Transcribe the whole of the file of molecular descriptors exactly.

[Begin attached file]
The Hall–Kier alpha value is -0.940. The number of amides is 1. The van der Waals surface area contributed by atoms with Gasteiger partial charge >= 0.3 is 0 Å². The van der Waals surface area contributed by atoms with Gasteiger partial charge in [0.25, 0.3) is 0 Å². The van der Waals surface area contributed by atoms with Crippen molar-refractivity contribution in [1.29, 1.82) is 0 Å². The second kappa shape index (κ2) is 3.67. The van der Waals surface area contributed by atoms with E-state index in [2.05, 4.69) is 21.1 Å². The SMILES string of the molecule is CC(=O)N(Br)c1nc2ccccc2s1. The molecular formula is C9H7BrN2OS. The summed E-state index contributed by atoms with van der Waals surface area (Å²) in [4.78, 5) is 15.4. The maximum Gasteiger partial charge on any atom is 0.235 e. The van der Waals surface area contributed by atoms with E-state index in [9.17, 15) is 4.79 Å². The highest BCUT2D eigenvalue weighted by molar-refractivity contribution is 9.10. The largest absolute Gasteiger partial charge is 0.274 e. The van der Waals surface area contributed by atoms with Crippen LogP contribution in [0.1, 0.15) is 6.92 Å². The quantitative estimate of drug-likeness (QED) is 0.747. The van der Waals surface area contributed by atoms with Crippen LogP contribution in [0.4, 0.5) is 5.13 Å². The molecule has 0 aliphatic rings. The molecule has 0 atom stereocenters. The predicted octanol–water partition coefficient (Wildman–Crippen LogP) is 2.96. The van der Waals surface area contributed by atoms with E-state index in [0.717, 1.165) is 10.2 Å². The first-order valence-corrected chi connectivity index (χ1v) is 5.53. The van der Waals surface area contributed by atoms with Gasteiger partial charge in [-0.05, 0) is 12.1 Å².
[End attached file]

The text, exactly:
The Hall–Kier alpha value is -0.940. The number of amides is 1. The van der Waals surface area contributed by atoms with Gasteiger partial charge >= 0.3 is 0 Å². The van der Waals surface area contributed by atoms with Gasteiger partial charge in [0.25, 0.3) is 0 Å². The van der Waals surface area contributed by atoms with Crippen molar-refractivity contribution in [1.29, 1.82) is 0 Å². The second kappa shape index (κ2) is 3.67. The van der Waals surface area contributed by atoms with E-state index in [2.05, 4.69) is 21.1 Å². The SMILES string of the molecule is CC(=O)N(Br)c1nc2ccccc2s1. The molecular formula is C9H7BrN2OS. The summed E-state index contributed by atoms with van der Waals surface area (Å²) in [4.78, 5) is 15.4. The maximum Gasteiger partial charge on any atom is 0.235 e. The van der Waals surface area contributed by atoms with E-state index in [9.17, 15) is 4.79 Å². The highest BCUT2D eigenvalue weighted by molar-refractivity contribution is 9.10. The largest absolute Gasteiger partial charge is 0.274 e. The van der Waals surface area contributed by atoms with Crippen LogP contribution in [0.1, 0.15) is 6.92 Å². The quantitative estimate of drug-likeness (QED) is 0.747. The van der Waals surface area contributed by atoms with Crippen LogP contribution in [0.4, 0.5) is 5.13 Å². The molecule has 0 aliphatic rings. The molecule has 0 atom stereocenters. The predicted octanol–water partition coefficient (Wildman–Crippen LogP) is 2.96. The van der Waals surface area contributed by atoms with E-state index in [0.717, 1.165) is 10.2 Å². The first-order valence-corrected chi connectivity index (χ1v) is 5.53. The van der Waals surface area contributed by atoms with Gasteiger partial charge in [-0.05, 0) is 12.1 Å².